Supporter Aaron Ong says the team need to stop giving away cheap goals to opposition after their 2-1 derby defeat to Tottenham, but believes the race for fourth is far from overWhen the final whistle blew on Sunday night, I suspect many Gooners were devastated. After all, we had just lost to our bitter North London rivals, suffering a major setback in our bid to finish amongst the Champions League spots.
It may seem strange to admit this, but I wasn’t nearly as crushed as you might expect a fervent Arsenal fan to feel. Perhaps that was down to the fact that we’ve seen it all too many times before, especially this season.
Why oh why do we commit such crucial lapses in concentration? In the big games as well! The statistics show that we have one of the meaner defences in the league, but we’ve conceded important goals when it matters the most.
This season alone, we’ve had Torres sneak in for the opener in our home game against Chelsea, RVP score early after a poor clearance at Old Trafford, Koscielny get sent off for a professional foul when we hosted Man City, the offside trap being easily sprung once for Mata’s goal at the Bridge, and twice more in this defeat to Spurs.
It is one thing to claw back a deficit against Reading, but making a comeback against top teams (and Tottenham) is another. We often give ourselves a mountain to climb early in these games, and that can’t be the best for the players’ confidence and whatever game plans the manager had set out.
The frustrating thing is that these goals are largely self-inflicted and seem entirely avoidable. I don’t have many complaints when we concede after a flowing team move by the opposition, or if an opponent spanks one into the top corner from 40 yards. But now it’s as if we open the doors wide, welcome opposing players with open arms, and say ‘come on, have a go!’ This really is unacceptable for a team fighting to qualify for the Champions League for the umpteenth year in a row.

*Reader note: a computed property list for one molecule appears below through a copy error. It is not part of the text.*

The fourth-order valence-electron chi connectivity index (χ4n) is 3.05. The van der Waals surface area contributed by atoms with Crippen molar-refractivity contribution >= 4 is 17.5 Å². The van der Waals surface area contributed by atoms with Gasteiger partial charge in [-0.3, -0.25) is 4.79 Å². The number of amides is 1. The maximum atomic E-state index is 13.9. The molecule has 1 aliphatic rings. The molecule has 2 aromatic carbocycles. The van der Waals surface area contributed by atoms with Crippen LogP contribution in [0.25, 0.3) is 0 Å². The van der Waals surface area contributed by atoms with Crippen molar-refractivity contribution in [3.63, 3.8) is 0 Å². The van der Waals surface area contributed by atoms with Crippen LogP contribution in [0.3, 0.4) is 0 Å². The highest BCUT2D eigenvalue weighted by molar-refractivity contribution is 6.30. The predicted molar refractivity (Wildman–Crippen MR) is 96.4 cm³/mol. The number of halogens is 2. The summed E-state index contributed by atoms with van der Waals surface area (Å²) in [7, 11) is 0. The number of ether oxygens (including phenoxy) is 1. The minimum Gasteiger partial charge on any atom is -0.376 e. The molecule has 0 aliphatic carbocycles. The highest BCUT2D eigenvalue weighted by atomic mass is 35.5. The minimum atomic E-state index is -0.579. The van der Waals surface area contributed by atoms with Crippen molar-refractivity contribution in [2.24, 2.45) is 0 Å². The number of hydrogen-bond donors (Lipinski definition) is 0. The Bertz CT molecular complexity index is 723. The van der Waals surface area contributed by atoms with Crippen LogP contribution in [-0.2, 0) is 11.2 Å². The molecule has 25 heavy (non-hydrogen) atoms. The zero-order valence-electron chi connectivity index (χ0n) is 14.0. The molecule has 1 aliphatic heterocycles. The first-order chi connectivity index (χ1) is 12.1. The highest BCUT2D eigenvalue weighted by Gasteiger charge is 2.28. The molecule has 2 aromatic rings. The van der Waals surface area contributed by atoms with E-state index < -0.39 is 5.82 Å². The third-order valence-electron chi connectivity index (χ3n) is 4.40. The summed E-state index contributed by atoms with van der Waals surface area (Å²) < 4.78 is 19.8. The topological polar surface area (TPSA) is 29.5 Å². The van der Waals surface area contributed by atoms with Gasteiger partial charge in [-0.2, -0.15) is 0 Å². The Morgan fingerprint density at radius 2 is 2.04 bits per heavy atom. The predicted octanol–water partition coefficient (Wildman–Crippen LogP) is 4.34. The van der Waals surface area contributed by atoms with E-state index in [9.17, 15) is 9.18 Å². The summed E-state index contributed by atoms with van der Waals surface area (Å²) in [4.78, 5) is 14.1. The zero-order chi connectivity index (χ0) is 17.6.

Prior to the two goals conceded, I thought we had done a brilliant job in pressing the Spurs players. We harried them in possession, and forced many of their defenders to punt aimless balls upfield. We had kept Bale’s influence to a minimum, and we looked neat and tidy going forward, though we hadn’t yet created clear cut chances. All of which makes it more of a pity that all that good work was undone so quickly, and so ruthlessly.
When our BFG (Mertesacker) nodded home early in the second half, there was a hint of a revival. However, we needed at least one of our players to take charge of the game, and hopefully inspire the rest to raise their games accordingly. This didn’t materialise and everyone did an ‘ok’ job, but ‘ok’ just wasn’t good enough against a disciplined Spurs side.
Could we have done anything differently? It’s hard to see how else Wenger could have changed things around. He made positive changes by swapping Jenkinson and Arteta for more offensive players, but this was a day when nothing much clicked for us in the attacking third.
It’s easy to be defeatist and declare that the season is over, but it’s useful to take things in perspective. I’ve read many a Spurs fan commenting that they shouldn’t think the battle is over, especially with the different run-ins both clubs have.
We’re pretty much done with playing all the top sides (apart from one game against the Red Devils), and we’ve actually been pretty consistent against the lower sides in the league. Spurs have a decidedly tougher ending to the season, so with plenty of points up for grabs, I’m still confident of celebrating St. Totteringham’s Day come the end of the season.
For that to happen, we need to cut out those critical losses of concentration. Not just in the big games, but in EVERY game. Spurs may or may not slip up from now till May, but we have to keep up our end of the deal, so as to give ourselves the best fighting chance to get back into those Champions League spots.
Come on you Gunners!
Aaron has been an Arsenal fan since the mid 90's, and is currently a member of Arsenal Singapore, the official Arsenal supporters' club in Singapore. He is also a passionate Lions supporter, and he still dreams of seeing Singapore compete in the World Cup someday.